Audit committee/Organizational best practices
(Redirected from Audit committee/Draft Accountability standards)
|This is a final Board-approved version of best practices around accountability, based initially on some notes prepared by the Movement Roles project last year.|
The Wikimedia projects have brought hundreds of thousands of people together to work toward a common vision. This decentralization is one of our movement's core principles, and we strive to apply this principle at the organizational level as well.
In order to build trust at the organizational level, both within our movement and with the more than one million donors who contribute to our cause, every organization in our movement must go beyond local regulatory requirements and adopt our movement's unique principles and best practices around governance, transparency, and accountability.
- Use volunteer time, donor funds, trademarks, reputation, and other movement resources to achieve the highest possible impact in the pursuit of our vision. Publicly share details about what you do so that others understand and can learn from your activities.
Best practices for all organizationsEdit
- Fulfill the basic legal and regulatory obligations of their jurisdiction (e.g. reporting, auditing, board structure, etc.).
- Sign the necessary legal agreements (e.g. chapter, grant, trademark) to receive movement recognition or use movement resources like the trademarks.
- Fulfill all commitments made to our movement (e.g., grants, chapters, fundraising, or trademark agreements).
- Develop annual plans that include goals and planned program activities. Best practice includes developing a high-level budget, planned sources of revenue, and an assessment of risks.
- For more developed organizations, develop and publish a multi-year strategic plan with goals for the organization's development, with focus on vision impact.
- For more developed organizations, adopt core governance policies including a code of conduct for Board and staff that requires at least disclosure of all potential conflicts of interest.
- Fulfill the basic transparency and disclosure commitments of their jurisdiction and governing documents.
- Publish activity reports frequently. Best practice is publishing reports at least once every 90 days (every 180 days minimum) and linking to reports from http://meta.wikimedia.org/wiki/Reports.
- Publish annual plans. Best practice is publishing within 30 days of the beginning of the year and linking to this plan from http://meta.wikimedia.org/wiki/Financial_reports.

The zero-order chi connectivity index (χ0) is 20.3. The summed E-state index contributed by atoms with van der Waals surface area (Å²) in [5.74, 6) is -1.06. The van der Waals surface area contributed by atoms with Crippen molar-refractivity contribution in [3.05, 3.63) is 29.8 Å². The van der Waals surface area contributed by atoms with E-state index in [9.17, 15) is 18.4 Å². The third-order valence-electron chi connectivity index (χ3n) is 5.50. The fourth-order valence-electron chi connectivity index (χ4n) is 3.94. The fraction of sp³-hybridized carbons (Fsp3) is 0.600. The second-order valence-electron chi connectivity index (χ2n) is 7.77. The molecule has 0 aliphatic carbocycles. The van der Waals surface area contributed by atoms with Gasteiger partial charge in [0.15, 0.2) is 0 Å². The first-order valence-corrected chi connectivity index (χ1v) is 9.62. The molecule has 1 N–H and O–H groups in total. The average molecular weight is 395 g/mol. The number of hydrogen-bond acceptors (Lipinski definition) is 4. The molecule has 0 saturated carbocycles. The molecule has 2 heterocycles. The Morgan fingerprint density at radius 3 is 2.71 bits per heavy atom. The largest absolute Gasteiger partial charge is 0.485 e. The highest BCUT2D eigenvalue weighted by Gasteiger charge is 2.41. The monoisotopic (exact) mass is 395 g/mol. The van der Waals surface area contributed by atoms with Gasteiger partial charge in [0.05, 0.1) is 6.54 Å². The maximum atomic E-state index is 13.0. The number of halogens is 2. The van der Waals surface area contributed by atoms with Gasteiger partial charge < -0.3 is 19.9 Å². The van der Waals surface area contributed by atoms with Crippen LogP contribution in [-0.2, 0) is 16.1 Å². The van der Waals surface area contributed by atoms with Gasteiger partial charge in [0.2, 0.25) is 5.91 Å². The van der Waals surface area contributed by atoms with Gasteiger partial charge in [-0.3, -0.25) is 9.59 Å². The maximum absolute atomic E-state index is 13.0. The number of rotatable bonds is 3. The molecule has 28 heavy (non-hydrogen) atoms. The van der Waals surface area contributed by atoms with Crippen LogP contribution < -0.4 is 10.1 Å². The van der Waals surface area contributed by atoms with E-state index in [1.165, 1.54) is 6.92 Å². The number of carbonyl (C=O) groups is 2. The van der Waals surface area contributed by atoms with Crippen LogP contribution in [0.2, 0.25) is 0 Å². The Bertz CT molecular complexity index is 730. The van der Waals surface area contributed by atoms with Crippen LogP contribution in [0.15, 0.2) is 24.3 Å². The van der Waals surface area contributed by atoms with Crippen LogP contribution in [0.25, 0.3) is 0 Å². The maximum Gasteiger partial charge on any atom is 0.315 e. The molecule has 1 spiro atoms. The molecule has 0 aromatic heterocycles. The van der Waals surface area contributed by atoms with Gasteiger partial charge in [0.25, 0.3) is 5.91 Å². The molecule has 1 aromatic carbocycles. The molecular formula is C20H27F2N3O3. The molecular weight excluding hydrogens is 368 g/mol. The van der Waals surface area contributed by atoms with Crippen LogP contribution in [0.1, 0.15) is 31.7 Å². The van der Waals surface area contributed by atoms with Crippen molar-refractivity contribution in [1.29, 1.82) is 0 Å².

- Publish annual financial reports. Best practice is publishing within 120 days of the end of the fiscal year to and linking to reports from http://meta.wikimedia.org/wiki/Financial_reports.
- Publish minutes of Board meetings and summaries of other organizational activities promptly. Best practice is reporting no later than 30 days after the session.
- Publish information on any major donations at least annually.
- Regularly publish information on significant grants given, significant grants received, and performance against those grants.
- Publish information on any major partnership agreements at least annually.
- Movement organizations keep each other updated whenever appropriate on partnership discussions.
- Conduct regular reviews of impact. This may include self-assessment, peer review, and feedback from the relevant volunteer community (e.g. editors in the country of a geographic chapter). It may also include a review of annual plans for each organization and the performance against those annual plans. Best practice is completing the annual assessment cycle by May 30 each year, following calendar year reporting but prior to the October start of the annual fundraiser. While the primary goal of this assessment is to assist coaching and continuous improvement, best practices for such a process includes real consequences for continued failure to meet standards including the removal of recognition as part of the Wikimedia movement.
- Support other movement organizations as they build capabilities to achieve program work and fulfill our movement's principles of accountability and transparency.
- Any organization using our movement's name to fundraise should be scrupulous about ensuring that communications with potential donors accurately reflect the intended use of those funds.
- Organizations that participate as payment processors in the annual fundraising campaign may be required to follow additional practices such as preparing detailed documentation of funds handling procedures and controls, following standards around donor privacy and security of donor data, documenting funds transfer expectations and legal assessment, submitting to the equivalent of a full grant review, and submitting to an annual on-site audit.
- Governance overview of the Wikimedia Foundation from its Board Treasurer Stu West (list version)
- Governance overview of Wikimedia Israel from its Chairman & Treasurer Tomer Ashur
- Governance overview of Amical Viquipèdia from its Treasurer Josep Nogué Felip
- Governance overview of Wikimedia Deutschland from its President Sebastian Moleski (list version)
- Governance overview of Wikimedia España from its Vice President María Sefidari